This essay explores the relationship between the Critical Legal Studies movement and the Marxist tradition. What role did Marxism play in the formation of CLS’s ideological and theoretical horizons? What part was it assigned in the movement’s symbolic economy of discursive projects and practices? What sorts of critical challenges did CLS scholars mount against the Marxist legal-theoretic tradition and what kind of broader lessons can the Marxist tradition extract today from those criticisms? The essay starts by summarising the standard account of the relationship between CLS and Marxism that has historically developed within the CLS’s own internal discourse. It problematises a number of basic assumptions underlying this account before turning its attention to the examination of CLS’s (potential) contribution to the development of a new wave of the Marxist legal-theoretic enterprise.Download the article from SSRN at the link.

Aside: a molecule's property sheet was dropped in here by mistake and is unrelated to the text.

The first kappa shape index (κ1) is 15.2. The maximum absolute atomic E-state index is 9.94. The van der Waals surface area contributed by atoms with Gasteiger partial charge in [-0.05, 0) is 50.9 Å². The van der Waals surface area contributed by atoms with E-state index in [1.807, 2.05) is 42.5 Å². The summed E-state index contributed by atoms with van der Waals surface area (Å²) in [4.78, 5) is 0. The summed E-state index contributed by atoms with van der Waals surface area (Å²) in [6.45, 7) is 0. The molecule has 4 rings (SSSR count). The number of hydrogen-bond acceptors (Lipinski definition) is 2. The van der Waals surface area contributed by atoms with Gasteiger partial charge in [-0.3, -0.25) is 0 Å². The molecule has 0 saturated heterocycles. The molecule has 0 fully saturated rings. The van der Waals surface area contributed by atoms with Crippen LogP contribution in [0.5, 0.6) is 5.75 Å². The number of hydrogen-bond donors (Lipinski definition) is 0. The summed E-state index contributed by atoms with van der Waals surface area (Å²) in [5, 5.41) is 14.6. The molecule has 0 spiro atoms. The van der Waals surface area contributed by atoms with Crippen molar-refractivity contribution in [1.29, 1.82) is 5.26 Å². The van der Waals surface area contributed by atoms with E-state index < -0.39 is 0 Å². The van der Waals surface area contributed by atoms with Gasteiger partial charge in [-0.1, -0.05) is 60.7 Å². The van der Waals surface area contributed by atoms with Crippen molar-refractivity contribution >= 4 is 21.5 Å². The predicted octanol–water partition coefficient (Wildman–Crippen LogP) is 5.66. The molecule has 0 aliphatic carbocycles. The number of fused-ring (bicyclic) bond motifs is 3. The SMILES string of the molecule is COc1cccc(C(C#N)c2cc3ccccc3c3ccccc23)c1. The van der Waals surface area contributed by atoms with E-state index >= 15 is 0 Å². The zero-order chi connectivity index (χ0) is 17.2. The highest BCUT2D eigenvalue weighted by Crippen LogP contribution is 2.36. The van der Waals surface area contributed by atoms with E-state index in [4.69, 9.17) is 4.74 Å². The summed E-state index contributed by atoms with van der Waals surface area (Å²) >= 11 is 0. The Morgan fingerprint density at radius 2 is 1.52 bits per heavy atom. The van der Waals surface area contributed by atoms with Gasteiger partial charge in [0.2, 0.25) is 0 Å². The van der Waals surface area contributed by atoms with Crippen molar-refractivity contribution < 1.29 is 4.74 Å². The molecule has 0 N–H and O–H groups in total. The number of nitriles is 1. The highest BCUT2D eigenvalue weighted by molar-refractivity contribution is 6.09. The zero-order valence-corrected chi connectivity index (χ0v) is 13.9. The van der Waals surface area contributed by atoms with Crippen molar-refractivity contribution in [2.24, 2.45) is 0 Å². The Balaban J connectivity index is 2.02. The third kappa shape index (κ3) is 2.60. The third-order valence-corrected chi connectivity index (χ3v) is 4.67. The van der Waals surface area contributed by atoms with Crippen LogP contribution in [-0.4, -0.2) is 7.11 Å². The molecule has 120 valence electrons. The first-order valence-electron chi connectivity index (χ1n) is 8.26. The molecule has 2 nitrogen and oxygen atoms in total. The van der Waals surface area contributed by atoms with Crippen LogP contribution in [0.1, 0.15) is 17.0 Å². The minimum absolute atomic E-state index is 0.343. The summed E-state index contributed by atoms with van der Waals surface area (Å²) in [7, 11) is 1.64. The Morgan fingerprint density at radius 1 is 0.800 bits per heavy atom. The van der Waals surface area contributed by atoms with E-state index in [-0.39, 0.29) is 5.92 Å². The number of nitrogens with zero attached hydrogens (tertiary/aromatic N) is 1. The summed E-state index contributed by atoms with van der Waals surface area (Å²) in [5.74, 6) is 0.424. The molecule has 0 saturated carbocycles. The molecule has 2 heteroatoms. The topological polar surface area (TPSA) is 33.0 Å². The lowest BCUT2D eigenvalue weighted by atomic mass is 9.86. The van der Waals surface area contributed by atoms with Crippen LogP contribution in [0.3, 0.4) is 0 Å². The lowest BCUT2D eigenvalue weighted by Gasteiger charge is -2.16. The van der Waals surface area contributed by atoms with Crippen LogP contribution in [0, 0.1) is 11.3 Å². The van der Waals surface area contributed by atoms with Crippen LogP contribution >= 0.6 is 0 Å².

July 28, 2015
The Link Between CLS and Marxism
Akbar Rasulov, University of Glasgow School of Law, is publishing CLS and Marxism: A History of an Affair in volume 5 of Transnational Legal Theory (2014). Here is the abstract.